Last week’s column, and Nick’s WineCast, featured the lovely wines of DonnaChiara from Campania, and highlighted how their move away from bulk peasant wine to quality wine was part of a growing trend in southern Italy.
Well, the movement is not limited to Italy. All along the arc of the Mediterranean wine world winemakers, inspired by the money they see been made in rejuvenated regions like Tuscany and Châteauneuf-du-Pape, are attempting a similar makeover.
In Portugal though, there is an added twist. The only quality wine the country has made for 300 years has been Port, but Port is not exactly flying off the shelves these days so many producers are attempting to diversify into dry table wines.
One of the most successful is the Churchill’s Estates Douro 2009, $20, and I spoke to Johnny Graham, the proprietor, about his motivation for moving into table wine.
“It comes down to finance. It comes down to what makes economic sense. As cost of production in the Douro is going up the regular production of cheap Port is coming to an end as there’s not really a market for it any longer.”
“So the writing was on the wall, things had to change. So people started, naturally, looking to find different revenue streams.”
When did you start making quality table wine?
“We bought Quinta da Gricha 1999 and decided that we’d seriously start to make Douro wine. For three years we experimented with different grape varieties, different blends….. we did 1999, 2000 and 2001, and eventually we launched what we now call Churchill Estates in 2004.”
The Douro is extremely hot and extremely dry and Port has evolved over the centuries as a wine that can flourish in these unique conditions. The problem is, what works for Port doesn’t work so well for table wine – it’s hard to make good table wine when you have such a sun-baked environment.
The problem is Portugal is rather warm. Now while this has proved ideal for Port, the question remains whether it’s possible to preserve the requisite freshness under the intense Portuguese sun, and not have the wine turn into over-cooked jam.
As Graham pointed out: “We all know we’re on a sharp learning curve. There’s been a marked change in how the quality, more the elegance of the wines being produced now than the ones that were first produced when the wave took place, which was really in the 1990’s.”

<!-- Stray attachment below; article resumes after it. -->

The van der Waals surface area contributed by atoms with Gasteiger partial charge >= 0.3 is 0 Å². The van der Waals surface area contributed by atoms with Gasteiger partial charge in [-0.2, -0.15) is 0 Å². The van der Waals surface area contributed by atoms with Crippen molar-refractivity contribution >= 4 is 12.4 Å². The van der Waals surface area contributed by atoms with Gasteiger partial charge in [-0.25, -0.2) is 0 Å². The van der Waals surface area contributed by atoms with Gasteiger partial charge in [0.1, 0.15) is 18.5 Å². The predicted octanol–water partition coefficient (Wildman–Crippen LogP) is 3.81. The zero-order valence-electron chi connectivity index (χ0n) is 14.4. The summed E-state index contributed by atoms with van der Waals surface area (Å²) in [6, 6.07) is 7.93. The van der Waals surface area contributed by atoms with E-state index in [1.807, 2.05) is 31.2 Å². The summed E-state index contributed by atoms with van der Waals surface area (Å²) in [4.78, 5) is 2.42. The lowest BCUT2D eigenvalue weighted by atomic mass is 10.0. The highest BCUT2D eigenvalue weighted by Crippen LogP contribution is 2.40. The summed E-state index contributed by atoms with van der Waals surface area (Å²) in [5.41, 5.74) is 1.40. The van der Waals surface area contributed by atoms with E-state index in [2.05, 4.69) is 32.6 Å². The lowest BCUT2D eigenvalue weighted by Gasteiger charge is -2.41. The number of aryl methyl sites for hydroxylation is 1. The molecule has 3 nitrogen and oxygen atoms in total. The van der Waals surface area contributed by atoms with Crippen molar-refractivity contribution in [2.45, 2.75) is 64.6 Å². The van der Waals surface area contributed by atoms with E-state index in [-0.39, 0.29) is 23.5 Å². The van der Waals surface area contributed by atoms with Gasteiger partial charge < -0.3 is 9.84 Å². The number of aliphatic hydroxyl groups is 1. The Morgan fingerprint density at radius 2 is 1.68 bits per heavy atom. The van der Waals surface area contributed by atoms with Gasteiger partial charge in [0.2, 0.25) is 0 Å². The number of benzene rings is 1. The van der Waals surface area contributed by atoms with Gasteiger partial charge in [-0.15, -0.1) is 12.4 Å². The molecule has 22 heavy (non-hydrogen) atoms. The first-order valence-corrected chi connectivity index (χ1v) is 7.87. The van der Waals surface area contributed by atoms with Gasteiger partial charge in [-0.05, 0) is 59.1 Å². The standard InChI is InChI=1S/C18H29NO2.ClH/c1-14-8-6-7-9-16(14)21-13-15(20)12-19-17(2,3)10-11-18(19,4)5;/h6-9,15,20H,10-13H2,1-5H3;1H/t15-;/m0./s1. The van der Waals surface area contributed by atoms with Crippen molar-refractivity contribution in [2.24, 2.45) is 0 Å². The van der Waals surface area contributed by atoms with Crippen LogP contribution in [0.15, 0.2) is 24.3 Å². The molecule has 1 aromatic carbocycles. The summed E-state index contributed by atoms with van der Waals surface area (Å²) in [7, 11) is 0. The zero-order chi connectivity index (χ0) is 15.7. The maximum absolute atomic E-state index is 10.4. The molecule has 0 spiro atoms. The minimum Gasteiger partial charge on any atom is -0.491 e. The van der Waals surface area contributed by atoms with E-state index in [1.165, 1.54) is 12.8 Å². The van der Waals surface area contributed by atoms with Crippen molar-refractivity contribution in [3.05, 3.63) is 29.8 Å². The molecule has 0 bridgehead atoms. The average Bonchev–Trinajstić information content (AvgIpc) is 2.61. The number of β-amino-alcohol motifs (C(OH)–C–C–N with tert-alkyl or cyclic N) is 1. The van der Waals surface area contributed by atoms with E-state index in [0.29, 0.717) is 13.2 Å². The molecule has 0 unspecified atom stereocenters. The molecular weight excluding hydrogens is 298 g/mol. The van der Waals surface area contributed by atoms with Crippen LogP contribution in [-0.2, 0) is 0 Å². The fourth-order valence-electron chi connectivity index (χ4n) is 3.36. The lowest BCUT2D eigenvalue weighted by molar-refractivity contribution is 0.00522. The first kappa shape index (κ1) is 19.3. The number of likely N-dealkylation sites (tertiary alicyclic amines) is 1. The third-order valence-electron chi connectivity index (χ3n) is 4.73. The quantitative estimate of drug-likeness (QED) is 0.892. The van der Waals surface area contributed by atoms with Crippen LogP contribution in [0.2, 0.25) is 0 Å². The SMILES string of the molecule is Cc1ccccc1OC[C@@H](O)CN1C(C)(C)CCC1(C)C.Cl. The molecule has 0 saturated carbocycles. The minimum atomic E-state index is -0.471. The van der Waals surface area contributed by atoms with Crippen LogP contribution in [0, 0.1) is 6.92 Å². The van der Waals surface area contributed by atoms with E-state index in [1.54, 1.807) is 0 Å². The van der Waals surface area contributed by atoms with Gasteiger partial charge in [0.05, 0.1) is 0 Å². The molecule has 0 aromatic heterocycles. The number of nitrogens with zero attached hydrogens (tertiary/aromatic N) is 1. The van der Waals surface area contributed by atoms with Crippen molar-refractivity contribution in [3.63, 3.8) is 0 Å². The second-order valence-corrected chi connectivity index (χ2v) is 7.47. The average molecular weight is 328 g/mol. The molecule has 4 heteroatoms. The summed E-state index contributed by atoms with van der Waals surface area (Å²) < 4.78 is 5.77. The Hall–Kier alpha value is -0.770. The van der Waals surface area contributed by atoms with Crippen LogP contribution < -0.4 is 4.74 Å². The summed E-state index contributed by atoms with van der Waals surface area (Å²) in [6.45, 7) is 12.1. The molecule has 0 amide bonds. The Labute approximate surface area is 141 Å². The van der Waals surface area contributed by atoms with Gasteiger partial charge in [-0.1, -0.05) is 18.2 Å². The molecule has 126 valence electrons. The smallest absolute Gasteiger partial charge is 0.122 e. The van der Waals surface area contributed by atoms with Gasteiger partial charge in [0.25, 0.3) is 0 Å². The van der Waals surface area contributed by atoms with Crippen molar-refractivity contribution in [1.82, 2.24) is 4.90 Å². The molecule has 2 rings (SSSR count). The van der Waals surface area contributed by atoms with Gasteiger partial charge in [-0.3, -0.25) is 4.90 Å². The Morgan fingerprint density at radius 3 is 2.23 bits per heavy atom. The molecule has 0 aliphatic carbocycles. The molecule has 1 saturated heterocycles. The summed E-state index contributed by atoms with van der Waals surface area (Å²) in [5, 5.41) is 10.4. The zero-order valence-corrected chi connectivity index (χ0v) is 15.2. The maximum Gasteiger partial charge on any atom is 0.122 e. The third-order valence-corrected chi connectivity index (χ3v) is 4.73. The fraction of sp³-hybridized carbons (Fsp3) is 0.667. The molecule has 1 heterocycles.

This improvement resulted from slowly figuring out what worked, and what didn’t – what varietals were most successful, what vineyards were most suited to making table wine, and how to handle the grapes in the winery, a process completely different from making Port.
The biggest challenge was “To try and make elegant wines. That was the key thing.” Tricky when you are working in such a hot climate.
“We cool the grapes down overnight. We don’t pick at night, we pick during the day, and then cool them down to 5 degrees centigrade over night. We then do a cold soak for about four days.”
Eight to ten days long, slow, cool fermentation follows.
There’s one other factor that separates Churchill’s from the mass of inferior Douro reds, and that’s the high proportion of grapes from very old vines planted as field blends. These produce ridiculously low yields, just16 hectoliters per hectare, and are only worthwhile because of the intensity they bring to the wine. As Graham adds: “they provide a bit of complexity and interest.”
This is a robust, red-meat wine full of mocha and dark chocolate flavors on the front palate enlivened by hints of violets, and a tangy blackberry bite on the finish. For years I had not thought it possible to make elegant, if muscular, wine like this in the Douro, but I was wrong.
Listen to Nick’s WineCast!